Salt marshes are very shallow basins of salt water. Seawater circulates in them, concentrating salt from 30g per litre of water to 300g thanks to the wind and sun. The fine film of crystals that remains suspended on the surface is the white, rare and delicious fleur de sel. Coarse or fine, fleur de sel... This "white gold" is harvested in summer when the water in the marshes can evaporate thanks to the power of the sun. 100 % natural, this sea salt is harvested by hand in the purest respect for ancestral know-how.
The salt producers
In the past, the term "saunier" was used to describe the salt harvesters who worked in the sauneries. They obtained the salt by heating water over wood fires. Today, salt workers harvest "white gold" in the salt marshes. As you explore the marshes, you're sure to meet some of them, and why not visit their farms!
Passionate about their trade, the salt farmers are keen to show visitors around their salt marshes. They invite you to discover how salt is harvested and how the salt-maker does it. Passed down from generation to generation, this know-how is no accident. The salt worker must know how to: develop, maintain and operate his marsh and regulate the flow of water between the basins. The salt grower shapes the carnations (where the salt is harvested) and knows how to make the best use of the water, wind and sun to produce the salt.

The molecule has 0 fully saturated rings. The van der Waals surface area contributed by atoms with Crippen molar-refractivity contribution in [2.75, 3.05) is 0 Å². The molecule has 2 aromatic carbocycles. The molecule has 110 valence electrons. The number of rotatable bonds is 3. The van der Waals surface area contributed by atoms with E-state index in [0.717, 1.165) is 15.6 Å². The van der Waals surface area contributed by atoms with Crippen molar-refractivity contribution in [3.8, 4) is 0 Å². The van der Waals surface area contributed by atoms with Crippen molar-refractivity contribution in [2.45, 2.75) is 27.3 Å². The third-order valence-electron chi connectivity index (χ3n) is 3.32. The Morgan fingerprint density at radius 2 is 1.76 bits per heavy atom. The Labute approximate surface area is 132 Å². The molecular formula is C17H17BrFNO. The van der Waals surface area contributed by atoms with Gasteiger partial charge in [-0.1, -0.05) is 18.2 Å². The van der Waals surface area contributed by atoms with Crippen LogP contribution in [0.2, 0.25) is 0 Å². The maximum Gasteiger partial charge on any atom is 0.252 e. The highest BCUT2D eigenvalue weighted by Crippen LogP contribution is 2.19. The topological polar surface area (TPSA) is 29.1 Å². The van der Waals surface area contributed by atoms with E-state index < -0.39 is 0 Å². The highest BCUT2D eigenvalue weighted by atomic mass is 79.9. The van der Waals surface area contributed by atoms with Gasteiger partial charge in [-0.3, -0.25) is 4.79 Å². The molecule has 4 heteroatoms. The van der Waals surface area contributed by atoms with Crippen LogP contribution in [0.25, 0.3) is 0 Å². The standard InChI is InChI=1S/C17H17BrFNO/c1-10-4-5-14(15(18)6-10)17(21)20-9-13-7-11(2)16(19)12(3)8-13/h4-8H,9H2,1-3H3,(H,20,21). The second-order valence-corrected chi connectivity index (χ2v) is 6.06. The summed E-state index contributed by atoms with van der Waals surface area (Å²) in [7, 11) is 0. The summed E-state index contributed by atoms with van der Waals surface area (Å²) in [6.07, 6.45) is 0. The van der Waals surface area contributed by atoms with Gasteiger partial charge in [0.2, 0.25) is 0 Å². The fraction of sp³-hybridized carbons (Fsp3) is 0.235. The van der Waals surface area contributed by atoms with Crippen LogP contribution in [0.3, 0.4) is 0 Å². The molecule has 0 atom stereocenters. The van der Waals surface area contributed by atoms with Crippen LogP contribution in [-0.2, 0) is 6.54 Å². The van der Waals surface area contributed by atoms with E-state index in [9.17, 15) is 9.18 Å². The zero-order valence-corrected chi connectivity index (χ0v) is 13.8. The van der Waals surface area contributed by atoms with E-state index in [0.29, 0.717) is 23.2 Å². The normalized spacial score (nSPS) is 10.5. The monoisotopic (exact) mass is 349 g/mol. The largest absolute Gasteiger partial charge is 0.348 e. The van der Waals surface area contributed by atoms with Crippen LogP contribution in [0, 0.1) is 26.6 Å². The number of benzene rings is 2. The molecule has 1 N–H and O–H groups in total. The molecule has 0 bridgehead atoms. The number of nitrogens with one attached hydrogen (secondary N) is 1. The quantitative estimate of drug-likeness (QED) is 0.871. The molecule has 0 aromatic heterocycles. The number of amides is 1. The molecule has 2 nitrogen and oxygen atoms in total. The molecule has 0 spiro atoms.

Salt, also known as "white gold", is one of the region's richest resources. Bourgneu Bayf. Whether coarse, fine or fleur de sel, it's on every table! The salt-makers harvest coarse salt and flower of salt, and each salt has its own harvest. The tools and gestures change.
At the heart of the Marais Breton VendéenThis Natura 2000-listed park boasts a wealth of biodiversity, and you can sample the saltwort and other plants that grow along the ponds.
Salt for women
Anchored in the culture of the market garden, the trade of salt worker, a craft, can be very physically demanding, and you need a lot of stamina! Contrary to popular belief, it's not just a job for men - it's becoming increasingly feminised. In our region, there are salt marsh workers, working alone or as a couple, in the purest tradition. They harvest the salt and keep alive a trade that has shaped the history of our region.
Visit the saltworks
Take advantage of your visit to the Marais Breton Vendéen to find out more about the job of a salt marsh worker. Mostly in summer, the salt marsh farmers offer tours of their marshes. Self-guided, guided, educational... there's plenty to choose from!
At the end of your visit? Make a (vital!) stop at the salorge to stock up on salt, fleur de sel and other flavoured salts!